I’d also expect further decent growth in October leading us to getting back, really rather closely, to where we were in February. This is important for us as investors. Those markets are priced for us getting that swift and V shaped recovery and I at least would insist that that’s what we’re seeing in the numbers.
Then there’s that recalculation recession. There are several million jobs that just aren’t going to be done in a social distancing world. There needs to be a shift of workers from – just as an example – bricks and mortar retail into people working in warehouses doing online retail. This takes a little more time. Still not years though, this is something that we can hope will be largely done in a handful of months.
I’ve been arguing for many months now that I expect a swift recovery from this recession. The large numbers like GDP show that, by and large, we are having such a swift recession. There’s going to be though that last bit which isn’t a demand or stimulus related question. Instead it’s a question of adapting to the new circumstances. The good news is that given the burst of GDP growth in that stimulus propelled more general recovery that adaptation is going to be a few percentage points of GDP, not tens of them.
The investor view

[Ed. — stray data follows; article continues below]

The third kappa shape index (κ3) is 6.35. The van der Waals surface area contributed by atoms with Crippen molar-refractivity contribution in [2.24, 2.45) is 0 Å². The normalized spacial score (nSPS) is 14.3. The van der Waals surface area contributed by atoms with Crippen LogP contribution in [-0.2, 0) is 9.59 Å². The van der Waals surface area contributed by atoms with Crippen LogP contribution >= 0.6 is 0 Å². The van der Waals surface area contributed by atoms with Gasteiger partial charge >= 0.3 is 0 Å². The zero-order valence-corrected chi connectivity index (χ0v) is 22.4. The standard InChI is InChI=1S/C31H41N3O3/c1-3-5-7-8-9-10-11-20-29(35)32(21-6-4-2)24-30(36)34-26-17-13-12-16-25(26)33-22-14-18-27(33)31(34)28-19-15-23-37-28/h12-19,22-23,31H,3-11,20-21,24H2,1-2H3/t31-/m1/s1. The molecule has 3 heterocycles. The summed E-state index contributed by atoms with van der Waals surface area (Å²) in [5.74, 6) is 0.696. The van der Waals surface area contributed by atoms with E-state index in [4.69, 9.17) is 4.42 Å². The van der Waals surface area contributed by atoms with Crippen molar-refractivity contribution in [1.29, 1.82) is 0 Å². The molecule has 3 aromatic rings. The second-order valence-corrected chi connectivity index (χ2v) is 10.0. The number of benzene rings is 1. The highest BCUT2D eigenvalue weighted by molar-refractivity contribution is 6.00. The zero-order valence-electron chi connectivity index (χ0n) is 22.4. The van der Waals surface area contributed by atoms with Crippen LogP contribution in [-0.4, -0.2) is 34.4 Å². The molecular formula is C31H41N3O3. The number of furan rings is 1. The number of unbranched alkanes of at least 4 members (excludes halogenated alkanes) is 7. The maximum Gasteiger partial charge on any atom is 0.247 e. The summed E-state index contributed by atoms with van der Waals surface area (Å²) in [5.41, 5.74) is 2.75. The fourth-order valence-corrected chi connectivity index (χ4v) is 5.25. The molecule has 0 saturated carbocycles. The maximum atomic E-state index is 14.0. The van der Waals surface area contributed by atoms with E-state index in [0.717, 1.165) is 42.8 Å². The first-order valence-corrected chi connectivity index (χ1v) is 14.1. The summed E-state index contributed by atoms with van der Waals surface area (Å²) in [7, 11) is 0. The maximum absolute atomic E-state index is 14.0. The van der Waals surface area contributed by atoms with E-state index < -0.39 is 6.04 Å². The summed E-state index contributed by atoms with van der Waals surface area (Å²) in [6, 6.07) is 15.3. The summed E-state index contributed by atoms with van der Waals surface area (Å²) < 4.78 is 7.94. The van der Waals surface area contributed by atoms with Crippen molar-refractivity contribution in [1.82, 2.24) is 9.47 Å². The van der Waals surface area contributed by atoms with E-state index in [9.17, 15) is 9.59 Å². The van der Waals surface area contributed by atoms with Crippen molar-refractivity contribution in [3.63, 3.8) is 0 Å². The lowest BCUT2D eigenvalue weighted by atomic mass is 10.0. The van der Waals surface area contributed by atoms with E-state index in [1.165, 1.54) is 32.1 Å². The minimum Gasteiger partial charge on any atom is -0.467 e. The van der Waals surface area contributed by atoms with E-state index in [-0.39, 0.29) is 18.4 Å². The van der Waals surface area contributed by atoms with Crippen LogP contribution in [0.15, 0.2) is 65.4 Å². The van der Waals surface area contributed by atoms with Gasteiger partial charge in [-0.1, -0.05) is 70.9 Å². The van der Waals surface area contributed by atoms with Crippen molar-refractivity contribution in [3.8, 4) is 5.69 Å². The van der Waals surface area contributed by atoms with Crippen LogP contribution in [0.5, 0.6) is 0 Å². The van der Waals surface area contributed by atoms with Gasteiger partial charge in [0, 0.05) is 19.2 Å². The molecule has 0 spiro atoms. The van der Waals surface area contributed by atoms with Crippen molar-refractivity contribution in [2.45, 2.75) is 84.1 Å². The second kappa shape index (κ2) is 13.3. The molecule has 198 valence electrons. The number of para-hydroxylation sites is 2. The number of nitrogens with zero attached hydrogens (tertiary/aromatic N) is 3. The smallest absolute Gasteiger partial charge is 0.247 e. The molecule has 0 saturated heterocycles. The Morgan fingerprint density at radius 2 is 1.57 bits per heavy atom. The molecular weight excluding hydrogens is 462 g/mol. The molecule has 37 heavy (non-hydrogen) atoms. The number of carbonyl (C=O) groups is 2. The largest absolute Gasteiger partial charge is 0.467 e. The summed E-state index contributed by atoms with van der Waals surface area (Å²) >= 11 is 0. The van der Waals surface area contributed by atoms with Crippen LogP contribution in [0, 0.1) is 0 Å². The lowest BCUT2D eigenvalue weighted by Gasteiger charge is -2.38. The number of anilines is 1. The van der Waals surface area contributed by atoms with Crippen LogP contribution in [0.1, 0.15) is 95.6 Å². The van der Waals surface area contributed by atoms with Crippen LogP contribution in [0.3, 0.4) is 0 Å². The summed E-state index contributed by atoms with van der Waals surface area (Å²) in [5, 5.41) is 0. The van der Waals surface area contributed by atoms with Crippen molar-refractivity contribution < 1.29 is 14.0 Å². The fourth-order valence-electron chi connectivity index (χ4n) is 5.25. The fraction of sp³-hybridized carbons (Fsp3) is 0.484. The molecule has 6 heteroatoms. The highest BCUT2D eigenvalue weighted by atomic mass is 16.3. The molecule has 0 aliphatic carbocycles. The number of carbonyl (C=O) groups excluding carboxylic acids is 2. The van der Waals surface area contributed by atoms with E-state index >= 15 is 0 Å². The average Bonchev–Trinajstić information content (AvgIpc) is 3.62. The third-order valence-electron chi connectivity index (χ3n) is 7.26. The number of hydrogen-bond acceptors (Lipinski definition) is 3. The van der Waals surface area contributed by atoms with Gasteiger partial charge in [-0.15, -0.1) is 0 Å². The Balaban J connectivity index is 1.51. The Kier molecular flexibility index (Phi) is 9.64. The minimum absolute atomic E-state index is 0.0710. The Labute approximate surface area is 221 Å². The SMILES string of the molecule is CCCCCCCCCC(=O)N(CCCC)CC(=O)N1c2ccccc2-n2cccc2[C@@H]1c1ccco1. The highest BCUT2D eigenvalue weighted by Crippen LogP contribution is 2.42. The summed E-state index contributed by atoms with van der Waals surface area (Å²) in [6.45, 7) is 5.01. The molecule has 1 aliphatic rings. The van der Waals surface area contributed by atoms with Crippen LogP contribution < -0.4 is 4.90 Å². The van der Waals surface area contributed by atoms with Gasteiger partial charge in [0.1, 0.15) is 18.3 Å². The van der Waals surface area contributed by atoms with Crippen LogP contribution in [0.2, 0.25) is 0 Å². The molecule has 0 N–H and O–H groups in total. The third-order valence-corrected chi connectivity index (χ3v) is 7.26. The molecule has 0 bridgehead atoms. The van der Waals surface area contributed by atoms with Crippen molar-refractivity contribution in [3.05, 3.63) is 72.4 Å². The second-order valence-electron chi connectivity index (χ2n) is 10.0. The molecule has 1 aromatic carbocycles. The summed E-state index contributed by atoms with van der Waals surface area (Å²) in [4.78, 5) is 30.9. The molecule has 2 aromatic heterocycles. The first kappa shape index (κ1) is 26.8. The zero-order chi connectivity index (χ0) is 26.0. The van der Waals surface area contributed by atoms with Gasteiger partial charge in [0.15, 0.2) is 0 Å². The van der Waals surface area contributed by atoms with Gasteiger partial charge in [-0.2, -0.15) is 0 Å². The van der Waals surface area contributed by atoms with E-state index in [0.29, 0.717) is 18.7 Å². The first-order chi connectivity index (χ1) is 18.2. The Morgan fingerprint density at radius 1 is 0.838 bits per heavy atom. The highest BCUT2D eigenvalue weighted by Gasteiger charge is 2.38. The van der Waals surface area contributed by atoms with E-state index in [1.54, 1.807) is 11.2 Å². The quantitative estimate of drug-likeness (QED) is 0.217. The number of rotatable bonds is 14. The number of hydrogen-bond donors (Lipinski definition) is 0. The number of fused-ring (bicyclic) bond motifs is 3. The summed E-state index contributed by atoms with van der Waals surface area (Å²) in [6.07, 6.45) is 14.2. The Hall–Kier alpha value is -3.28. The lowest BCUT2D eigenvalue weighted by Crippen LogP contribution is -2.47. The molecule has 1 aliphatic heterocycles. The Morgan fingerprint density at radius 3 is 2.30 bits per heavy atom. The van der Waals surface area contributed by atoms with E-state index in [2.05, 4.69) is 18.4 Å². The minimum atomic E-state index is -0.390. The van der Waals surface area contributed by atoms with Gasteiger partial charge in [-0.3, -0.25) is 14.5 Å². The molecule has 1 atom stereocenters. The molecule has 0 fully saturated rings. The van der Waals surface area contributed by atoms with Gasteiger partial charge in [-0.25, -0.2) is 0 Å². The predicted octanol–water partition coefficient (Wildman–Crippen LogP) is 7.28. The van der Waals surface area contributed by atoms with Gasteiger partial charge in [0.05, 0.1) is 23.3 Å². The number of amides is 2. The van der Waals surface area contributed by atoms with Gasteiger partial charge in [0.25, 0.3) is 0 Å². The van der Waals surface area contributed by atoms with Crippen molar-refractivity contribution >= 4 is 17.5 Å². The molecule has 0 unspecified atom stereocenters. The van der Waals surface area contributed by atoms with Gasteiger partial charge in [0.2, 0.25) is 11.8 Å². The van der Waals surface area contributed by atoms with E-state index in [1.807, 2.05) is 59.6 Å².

As again I’ve been saying for some time now. The markets are roughly rightly priced for that swift and V shaped recovery. Our losses are going to be, mostly at least, just the lost production from the recession itself. There’s going to be no permanent and large scale scarring of the economy and its future productive capacity. Thus there’s an entirely reasonable argument that stock prices should be around where they were before all this. As they’re not far off being.
Macroeconomics thus tells us, at first pass, that we’re back in that microeconomic world of having to study specific companies and situations. We’ve no general and market wide buy or sell signal. The second pass is that those special situations are likely to be found in those producers that will gain from the changes caused by social distancing. Which isn’t terribly helpful as we probably knew that already but then macroeconomics can only take us so far.
Disclosure: I/we have no positions in any stocks mentioned, and no plans to initiate any positions within the next 72 hours. I wrote this article myself, and it expresses my own opinions. I am not receiving compensation for it (other than from Seeking Alpha). I have no business relationship with any company whose stock is mentioned in this article.